Application-Level Resilience

Resilience has been identified as a top challenge in building and operating exascale supercomputers. Soft and hard errors will occur much more frequently in exascale systems than in today’s petascale machines because of the systems’ correspondingly greater number of microprocessors, memory devices, and other hardware components. Traditional fault-tolerance approaches, such as checkpoint/restart, may not work at exascale for every scientific application, since the time to checkpoint and restart may exceed the mean time to failure for the fastest supercomputers. Those approaches are fundamentally inefficient because they operate at a lower level than the application—that is, because they operate at the hardware and operating system levels, they save more data than is required to recover from failures.

Looking forward to exascale, application-level resilience is emerging as a promising alternative. Application-level resilience provides fault tolerance at a lower cost than traditional approaches by saving the minimum amount of data required for the application to recover from failures. A form of algorithmic-based fault-tolerance, it saves extra information, either locally or remotely, which is then used in the event of a failure to reconstruct or to recover lost data.

LLNL researchers are implementing application-level resilience in ddcMD, an LLNL-developed large-scale molecular dynamics application. ddcMD has fault-tolerance functionalities that allow it to roll back to a previous state, as long as the system is able to detect a fault and notify the application of it. This mechanism has been used effectively to recover from L1 cache transient faults in the BlueGene/L machine, and has allowed scientists to perform large-scale molecular dynamics simulations even in the presence of frequent errors.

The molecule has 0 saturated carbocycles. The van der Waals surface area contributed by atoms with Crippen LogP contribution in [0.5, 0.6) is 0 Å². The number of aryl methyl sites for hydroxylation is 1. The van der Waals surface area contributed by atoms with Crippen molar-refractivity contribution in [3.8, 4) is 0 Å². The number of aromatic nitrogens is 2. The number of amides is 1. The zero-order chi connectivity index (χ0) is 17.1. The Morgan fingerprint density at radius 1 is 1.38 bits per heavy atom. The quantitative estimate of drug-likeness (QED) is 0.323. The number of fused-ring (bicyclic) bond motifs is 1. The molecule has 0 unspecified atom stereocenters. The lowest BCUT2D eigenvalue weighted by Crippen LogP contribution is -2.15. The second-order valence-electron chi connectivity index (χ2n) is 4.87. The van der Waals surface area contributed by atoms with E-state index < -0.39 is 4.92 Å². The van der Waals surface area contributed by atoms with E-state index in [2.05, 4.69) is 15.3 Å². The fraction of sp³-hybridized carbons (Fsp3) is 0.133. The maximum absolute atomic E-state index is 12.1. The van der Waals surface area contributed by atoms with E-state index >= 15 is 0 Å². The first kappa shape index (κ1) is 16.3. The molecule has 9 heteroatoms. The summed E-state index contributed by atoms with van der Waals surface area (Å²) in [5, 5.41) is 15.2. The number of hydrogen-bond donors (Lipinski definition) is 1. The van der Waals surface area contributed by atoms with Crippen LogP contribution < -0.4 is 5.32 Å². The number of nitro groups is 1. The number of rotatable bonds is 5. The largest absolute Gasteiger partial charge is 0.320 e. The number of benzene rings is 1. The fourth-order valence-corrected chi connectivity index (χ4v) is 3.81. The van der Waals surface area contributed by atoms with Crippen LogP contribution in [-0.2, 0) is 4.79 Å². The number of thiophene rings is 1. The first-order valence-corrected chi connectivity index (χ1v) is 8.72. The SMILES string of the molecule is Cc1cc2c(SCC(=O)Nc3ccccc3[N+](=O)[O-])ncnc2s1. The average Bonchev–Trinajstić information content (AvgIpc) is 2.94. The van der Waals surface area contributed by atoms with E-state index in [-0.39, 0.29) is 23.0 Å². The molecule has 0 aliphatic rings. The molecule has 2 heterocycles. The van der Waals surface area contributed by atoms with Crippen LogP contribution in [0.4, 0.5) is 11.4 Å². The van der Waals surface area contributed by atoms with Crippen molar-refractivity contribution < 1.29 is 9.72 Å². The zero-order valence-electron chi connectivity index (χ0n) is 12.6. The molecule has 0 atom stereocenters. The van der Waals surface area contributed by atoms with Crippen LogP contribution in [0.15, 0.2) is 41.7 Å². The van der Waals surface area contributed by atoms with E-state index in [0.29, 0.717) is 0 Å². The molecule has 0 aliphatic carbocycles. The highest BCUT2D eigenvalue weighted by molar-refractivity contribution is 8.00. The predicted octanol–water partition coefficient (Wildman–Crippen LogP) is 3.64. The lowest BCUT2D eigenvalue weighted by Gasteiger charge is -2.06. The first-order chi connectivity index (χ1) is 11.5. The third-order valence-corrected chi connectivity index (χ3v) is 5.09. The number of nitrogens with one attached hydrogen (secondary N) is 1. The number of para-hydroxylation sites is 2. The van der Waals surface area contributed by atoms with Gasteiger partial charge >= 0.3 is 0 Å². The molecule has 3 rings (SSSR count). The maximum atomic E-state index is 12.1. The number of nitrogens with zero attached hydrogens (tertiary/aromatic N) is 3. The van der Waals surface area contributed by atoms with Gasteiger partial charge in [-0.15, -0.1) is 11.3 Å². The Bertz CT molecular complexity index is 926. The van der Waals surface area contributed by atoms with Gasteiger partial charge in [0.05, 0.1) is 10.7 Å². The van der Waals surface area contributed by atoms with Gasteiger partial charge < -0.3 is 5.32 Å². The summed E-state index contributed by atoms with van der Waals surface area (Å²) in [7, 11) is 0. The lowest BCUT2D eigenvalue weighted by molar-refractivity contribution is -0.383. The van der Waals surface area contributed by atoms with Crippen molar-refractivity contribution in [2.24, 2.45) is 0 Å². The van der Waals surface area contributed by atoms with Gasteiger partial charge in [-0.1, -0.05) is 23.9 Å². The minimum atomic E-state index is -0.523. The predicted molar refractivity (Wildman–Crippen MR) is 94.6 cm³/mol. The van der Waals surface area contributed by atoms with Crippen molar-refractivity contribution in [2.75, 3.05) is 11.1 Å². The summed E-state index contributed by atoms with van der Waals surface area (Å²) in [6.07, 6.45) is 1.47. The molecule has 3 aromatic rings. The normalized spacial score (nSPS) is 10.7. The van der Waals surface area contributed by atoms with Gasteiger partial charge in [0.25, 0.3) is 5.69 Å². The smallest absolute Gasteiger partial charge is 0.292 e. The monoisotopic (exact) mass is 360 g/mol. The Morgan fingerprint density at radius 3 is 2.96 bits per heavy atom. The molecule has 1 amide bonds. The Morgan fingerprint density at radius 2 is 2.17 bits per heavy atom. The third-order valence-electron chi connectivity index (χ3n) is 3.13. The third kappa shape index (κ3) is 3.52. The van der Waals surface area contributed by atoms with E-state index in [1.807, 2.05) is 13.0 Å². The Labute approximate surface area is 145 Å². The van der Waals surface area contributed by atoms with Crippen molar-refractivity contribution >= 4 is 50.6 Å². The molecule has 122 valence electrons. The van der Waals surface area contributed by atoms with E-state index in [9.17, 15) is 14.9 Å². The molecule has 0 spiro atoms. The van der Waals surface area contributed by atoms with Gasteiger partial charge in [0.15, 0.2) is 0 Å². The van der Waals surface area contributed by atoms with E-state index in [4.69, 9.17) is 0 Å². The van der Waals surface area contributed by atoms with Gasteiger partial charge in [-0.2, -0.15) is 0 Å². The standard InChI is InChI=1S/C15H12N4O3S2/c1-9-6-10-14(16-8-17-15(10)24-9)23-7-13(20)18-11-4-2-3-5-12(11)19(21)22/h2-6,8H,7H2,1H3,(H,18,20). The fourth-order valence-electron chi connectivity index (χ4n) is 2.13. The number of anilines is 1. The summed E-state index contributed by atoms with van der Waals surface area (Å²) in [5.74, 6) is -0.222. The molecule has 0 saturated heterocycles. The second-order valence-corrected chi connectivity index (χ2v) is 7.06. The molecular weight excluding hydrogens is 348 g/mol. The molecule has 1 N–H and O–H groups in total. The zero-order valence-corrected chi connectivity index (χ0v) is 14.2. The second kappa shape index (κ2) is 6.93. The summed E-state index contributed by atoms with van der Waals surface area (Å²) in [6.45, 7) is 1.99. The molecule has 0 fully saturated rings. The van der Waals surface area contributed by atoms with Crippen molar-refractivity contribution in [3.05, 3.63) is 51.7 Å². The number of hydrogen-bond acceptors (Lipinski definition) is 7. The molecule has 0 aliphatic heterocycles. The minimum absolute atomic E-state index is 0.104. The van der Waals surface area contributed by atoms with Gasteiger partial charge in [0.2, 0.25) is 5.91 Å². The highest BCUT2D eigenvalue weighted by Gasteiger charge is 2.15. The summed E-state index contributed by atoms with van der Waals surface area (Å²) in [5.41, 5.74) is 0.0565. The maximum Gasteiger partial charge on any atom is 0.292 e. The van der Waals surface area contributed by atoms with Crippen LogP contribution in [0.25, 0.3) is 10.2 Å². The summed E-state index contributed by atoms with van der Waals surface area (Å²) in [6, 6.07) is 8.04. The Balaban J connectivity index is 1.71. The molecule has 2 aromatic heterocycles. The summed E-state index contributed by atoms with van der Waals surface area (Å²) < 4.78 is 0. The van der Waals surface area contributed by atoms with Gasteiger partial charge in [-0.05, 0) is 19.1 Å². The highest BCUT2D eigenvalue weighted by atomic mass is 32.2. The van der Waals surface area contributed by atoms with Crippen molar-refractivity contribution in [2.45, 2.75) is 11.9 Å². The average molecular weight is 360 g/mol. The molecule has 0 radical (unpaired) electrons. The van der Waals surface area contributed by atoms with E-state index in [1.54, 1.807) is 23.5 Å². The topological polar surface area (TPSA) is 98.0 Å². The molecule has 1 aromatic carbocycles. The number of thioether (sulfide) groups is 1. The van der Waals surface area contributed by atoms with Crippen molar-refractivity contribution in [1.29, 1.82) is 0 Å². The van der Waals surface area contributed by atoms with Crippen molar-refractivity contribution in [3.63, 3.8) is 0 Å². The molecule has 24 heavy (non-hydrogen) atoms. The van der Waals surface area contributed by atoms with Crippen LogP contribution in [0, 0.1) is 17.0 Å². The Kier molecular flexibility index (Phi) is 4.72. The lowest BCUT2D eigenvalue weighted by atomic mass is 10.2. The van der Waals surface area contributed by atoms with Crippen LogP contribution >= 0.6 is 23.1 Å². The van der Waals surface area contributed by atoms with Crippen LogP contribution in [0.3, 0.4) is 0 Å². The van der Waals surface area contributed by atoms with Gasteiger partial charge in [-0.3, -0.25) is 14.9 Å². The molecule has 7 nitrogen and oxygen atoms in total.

We are extending ddcMD to allow recovery from process or node failures, as in exascale such failures will be commonplace. With application-level resilience, ddcMD has the ability to continue its execution in the presence of most errors without the need to restart the entire application (as the checkpoint/restart approach does). The key idea is that critical state is replicated in neighbor nodes in rounds. When a node fails (for example, the node crashes), ddcMD moves forward with the available (healthy) nodes. Application-level resilience allows ddcMD to incorporate lost data again in its workload by retrieving them from the node in which they were saved in the previous round.

We are looking for ways to apply this technique in other scientific applications, and using a fault injection test bed with large-scale runs, we are working to improve performance even with a high rate of faults.